Art on show in Brighton & Hove and Sussex
An inspiring exhibition of the latest in fine art will open on Friday 7 July 2017: the MA Fine Art Year End Show at Brighton University. The art is diverse, being the expression of around 30 artists in all media from painting to sculpture to installation to video, and includes artists making a name for themselves in UK galleries. Brighton is also a hotbed of postmodern cultural theory, and the art on show reflects cultural themes from gender, to race, to Brexit.
Artists at the show getting noticed by UK exhibition spaces include:
The Brighton MA student group brings together international and local artists, some of whom have come from degree courses achieving high grades, others are mature artists with established practices who want to develop their work in new directions. Many students have already won national awards, residencies and been selected for national exhibitions.
The work on display showcases a diverse range of media from painting; installation, photography, sound based practices, sculpture, textiles, performance and video work. The artists within the show are addressing contemporary issues within society and culture and by creating art that opens up a dialogue about these issues, the audience are invited to be part of the discussion.
There will be an exhibition tour led by the students themselves which will offer visitors a deeper insight into the work on display.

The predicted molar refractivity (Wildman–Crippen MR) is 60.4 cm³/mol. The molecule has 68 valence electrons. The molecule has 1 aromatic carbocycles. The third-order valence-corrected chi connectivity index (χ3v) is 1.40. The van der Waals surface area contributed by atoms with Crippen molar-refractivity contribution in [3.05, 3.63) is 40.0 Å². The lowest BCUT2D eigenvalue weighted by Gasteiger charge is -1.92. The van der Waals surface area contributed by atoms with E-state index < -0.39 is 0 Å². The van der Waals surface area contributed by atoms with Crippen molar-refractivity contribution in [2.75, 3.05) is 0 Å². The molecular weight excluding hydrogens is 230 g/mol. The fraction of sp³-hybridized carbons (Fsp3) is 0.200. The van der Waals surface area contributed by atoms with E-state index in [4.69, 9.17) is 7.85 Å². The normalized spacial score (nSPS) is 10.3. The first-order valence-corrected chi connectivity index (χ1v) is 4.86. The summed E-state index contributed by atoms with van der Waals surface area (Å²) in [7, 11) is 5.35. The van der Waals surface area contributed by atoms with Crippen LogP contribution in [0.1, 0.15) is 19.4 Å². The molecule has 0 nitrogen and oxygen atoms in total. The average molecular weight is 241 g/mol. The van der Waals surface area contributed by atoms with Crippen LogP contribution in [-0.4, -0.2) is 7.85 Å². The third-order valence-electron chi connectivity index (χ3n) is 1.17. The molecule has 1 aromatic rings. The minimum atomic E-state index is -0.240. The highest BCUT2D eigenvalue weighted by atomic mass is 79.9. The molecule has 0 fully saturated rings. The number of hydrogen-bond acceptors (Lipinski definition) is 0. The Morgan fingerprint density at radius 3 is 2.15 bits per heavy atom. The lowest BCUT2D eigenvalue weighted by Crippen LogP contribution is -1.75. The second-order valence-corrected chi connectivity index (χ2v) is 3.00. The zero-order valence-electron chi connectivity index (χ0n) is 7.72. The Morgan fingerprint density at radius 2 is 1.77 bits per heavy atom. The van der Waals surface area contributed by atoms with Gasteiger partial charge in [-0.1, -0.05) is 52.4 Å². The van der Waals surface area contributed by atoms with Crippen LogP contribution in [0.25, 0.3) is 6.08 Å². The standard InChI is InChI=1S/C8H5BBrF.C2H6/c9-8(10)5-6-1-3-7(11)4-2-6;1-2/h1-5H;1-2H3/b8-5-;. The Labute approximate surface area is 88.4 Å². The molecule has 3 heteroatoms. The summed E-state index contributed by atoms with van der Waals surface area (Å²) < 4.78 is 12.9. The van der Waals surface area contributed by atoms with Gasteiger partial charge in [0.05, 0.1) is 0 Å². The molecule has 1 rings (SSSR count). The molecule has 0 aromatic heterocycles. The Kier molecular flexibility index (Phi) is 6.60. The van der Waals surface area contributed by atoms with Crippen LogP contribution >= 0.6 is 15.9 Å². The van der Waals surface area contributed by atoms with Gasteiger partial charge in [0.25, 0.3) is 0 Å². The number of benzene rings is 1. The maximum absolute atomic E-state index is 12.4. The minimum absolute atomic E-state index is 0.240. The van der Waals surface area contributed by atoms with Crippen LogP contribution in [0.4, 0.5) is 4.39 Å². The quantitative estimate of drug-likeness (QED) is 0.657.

A note on the exhibition title “Before Words”
The name of this year’s MA Fine Art show at Brighton University is a quote from the opening words of the ground-breaking 1972 TV series and book, ‘Ways of Seeing’ by John Berger: “Seeing comes before words. The child looks before it can speak”.
Berger asked us to shake off our cultural conditioning and ideas of aesthetics to see art in a different way. He analysed social context to show how ‘high art’ objectified women and entrenched class and racial prejudice. He popularised the idea of the controlling and voyeuristic ‘male gaze’. Avante Gard artists led the revolution against the art establishment. Modernism gave way to conceptual art and post modernism, and our ideas of power and gender have also evolved.
Berger applied a materialist analysis and didn’t develop the intriguing notion of a pre-verbal, or pre-rational, intuitive value system. But intuition lies at the heart of art practice, and artists carry on using intuition to relate to the world regardless of what critics say about art.
This idea that that the art object has something to say – something different to what the artist, or art critics, collectors or theorists might say – is key to John Berger’s book. Whereas the artist and art historian might admire the craftsmanship and aesthetic beauty of a painting, the painting itself might tell a different story of the objectification of women or the validation of social class structures.
In the postmodern era, we might find ourselves asking, again, what we mean by “art”. Or we might stop trying to define art, and instead, quiet our minds, reflect, and use our primal bodies to create meaning. Maybe “art” is simply that: reflective practice: meditation, and its physical traces.
words by Russell Honeyman June 2017